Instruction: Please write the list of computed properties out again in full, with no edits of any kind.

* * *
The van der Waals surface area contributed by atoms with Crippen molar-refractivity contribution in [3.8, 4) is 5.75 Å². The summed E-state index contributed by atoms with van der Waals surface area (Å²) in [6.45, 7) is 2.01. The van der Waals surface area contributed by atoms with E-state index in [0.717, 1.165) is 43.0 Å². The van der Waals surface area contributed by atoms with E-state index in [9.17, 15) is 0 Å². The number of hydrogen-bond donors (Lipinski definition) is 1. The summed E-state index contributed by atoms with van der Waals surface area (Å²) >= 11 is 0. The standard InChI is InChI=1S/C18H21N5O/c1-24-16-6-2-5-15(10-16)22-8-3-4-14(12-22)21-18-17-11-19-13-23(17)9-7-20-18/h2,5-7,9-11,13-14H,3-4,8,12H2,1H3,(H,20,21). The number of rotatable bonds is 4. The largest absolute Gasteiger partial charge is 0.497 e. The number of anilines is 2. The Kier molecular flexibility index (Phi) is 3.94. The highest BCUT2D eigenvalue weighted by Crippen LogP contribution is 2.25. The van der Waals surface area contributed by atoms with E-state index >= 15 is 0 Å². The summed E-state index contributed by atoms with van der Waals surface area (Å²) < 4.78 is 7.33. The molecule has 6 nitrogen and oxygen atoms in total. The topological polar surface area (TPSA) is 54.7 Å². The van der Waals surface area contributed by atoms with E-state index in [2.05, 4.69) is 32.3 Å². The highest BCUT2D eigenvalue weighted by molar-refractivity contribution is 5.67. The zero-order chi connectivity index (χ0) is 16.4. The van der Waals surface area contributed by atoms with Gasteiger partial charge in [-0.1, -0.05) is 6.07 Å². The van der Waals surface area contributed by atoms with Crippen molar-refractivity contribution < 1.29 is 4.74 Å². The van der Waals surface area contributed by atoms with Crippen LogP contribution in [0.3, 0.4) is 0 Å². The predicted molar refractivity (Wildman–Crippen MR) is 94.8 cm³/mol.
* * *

The van der Waals surface area contributed by atoms with Crippen molar-refractivity contribution in [3.8, 4) is 5.75 Å². The summed E-state index contributed by atoms with van der Waals surface area (Å²) in [6.45, 7) is 2.01. The van der Waals surface area contributed by atoms with E-state index in [0.717, 1.165) is 43.0 Å². The van der Waals surface area contributed by atoms with E-state index in [9.17, 15) is 0 Å². The number of hydrogen-bond donors (Lipinski definition) is 1. The summed E-state index contributed by atoms with van der Waals surface area (Å²) >= 11 is 0. The standard InChI is InChI=1S/C18H21N5O/c1-24-16-6-2-5-15(10-16)22-8-3-4-14(12-22)21-18-17-11-19-13-23(17)9-7-20-18/h2,5-7,9-11,13-14H,3-4,8,12H2,1H3,(H,20,21). The number of rotatable bonds is 4. The largest absolute Gasteiger partial charge is 0.497 e. The number of anilines is 2. The Kier molecular flexibility index (Phi) is 3.94. The highest BCUT2D eigenvalue weighted by Crippen LogP contribution is 2.25. The van der Waals surface area contributed by atoms with E-state index >= 15 is 0 Å². The summed E-state index contributed by atoms with van der Waals surface area (Å²) < 4.78 is 7.33. The molecule has 6 nitrogen and oxygen atoms in total. The topological polar surface area (TPSA) is 54.7 Å². The van der Waals surface area contributed by atoms with E-state index in [2.05, 4.69) is 32.3 Å². The highest BCUT2D eigenvalue weighted by molar-refractivity contribution is 5.67. The zero-order chi connectivity index (χ0) is 16.4. The van der Waals surface area contributed by atoms with Gasteiger partial charge in [-0.1, -0.05) is 6.07 Å². The van der Waals surface area contributed by atoms with Crippen molar-refractivity contribution < 1.29 is 4.74 Å². The van der Waals surface area contributed by atoms with Crippen LogP contribution in [0.3, 0.4) is 0 Å². The predicted molar refractivity (Wildman–Crippen MR) is 94.8 cm³/mol.